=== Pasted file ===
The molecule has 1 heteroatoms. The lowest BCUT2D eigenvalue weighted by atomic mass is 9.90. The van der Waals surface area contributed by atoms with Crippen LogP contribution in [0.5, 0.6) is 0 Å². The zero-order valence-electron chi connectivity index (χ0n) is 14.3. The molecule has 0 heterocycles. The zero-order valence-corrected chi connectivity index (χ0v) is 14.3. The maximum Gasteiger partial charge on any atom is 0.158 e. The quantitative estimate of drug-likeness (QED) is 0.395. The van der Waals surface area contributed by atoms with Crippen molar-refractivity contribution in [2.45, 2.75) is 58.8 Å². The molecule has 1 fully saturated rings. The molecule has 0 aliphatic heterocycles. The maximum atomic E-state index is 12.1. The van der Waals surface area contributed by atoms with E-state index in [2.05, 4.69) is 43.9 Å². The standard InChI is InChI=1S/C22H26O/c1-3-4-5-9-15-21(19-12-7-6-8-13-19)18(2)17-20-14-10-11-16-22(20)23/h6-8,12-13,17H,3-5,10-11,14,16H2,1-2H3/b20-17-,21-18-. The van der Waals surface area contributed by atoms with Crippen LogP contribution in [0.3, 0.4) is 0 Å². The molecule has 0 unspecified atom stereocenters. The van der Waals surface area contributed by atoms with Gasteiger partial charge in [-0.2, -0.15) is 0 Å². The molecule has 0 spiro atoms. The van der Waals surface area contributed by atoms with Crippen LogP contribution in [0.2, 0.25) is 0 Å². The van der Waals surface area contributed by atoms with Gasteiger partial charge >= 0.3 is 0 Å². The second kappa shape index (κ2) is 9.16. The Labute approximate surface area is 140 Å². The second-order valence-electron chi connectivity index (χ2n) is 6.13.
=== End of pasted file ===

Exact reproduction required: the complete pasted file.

The molecule has 1 heteroatoms. The lowest BCUT2D eigenvalue weighted by atomic mass is 9.90. The van der Waals surface area contributed by atoms with Crippen LogP contribution in [0.5, 0.6) is 0 Å². The zero-order valence-electron chi connectivity index (χ0n) is 14.3. The molecule has 0 heterocycles. The zero-order valence-corrected chi connectivity index (χ0v) is 14.3. The maximum Gasteiger partial charge on any atom is 0.158 e. The quantitative estimate of drug-likeness (QED) is 0.395. The van der Waals surface area contributed by atoms with Crippen molar-refractivity contribution in [2.45, 2.75) is 58.8 Å². The molecule has 1 fully saturated rings. The molecule has 0 aliphatic heterocycles. The maximum atomic E-state index is 12.1. The van der Waals surface area contributed by atoms with E-state index in [2.05, 4.69) is 43.9 Å². The standard InChI is InChI=1S/C22H26O/c1-3-4-5-9-15-21(19-12-7-6-8-13-19)18(2)17-20-14-10-11-16-22(20)23/h6-8,12-13,17H,3-5,10-11,14,16H2,1-2H3/b20-17-,21-18-. The van der Waals surface area contributed by atoms with Crippen LogP contribution in [0.3, 0.4) is 0 Å². The molecule has 0 unspecified atom stereocenters. The van der Waals surface area contributed by atoms with Gasteiger partial charge in [-0.2, -0.15) is 0 Å². The molecule has 0 spiro atoms. The van der Waals surface area contributed by atoms with Crippen LogP contribution in [0.2, 0.25) is 0 Å². The van der Waals surface area contributed by atoms with Gasteiger partial charge >= 0.3 is 0 Å². The second kappa shape index (κ2) is 9.16. The Labute approximate surface area is 140 Å². The second-order valence-electron chi connectivity index (χ2n) is 6.13.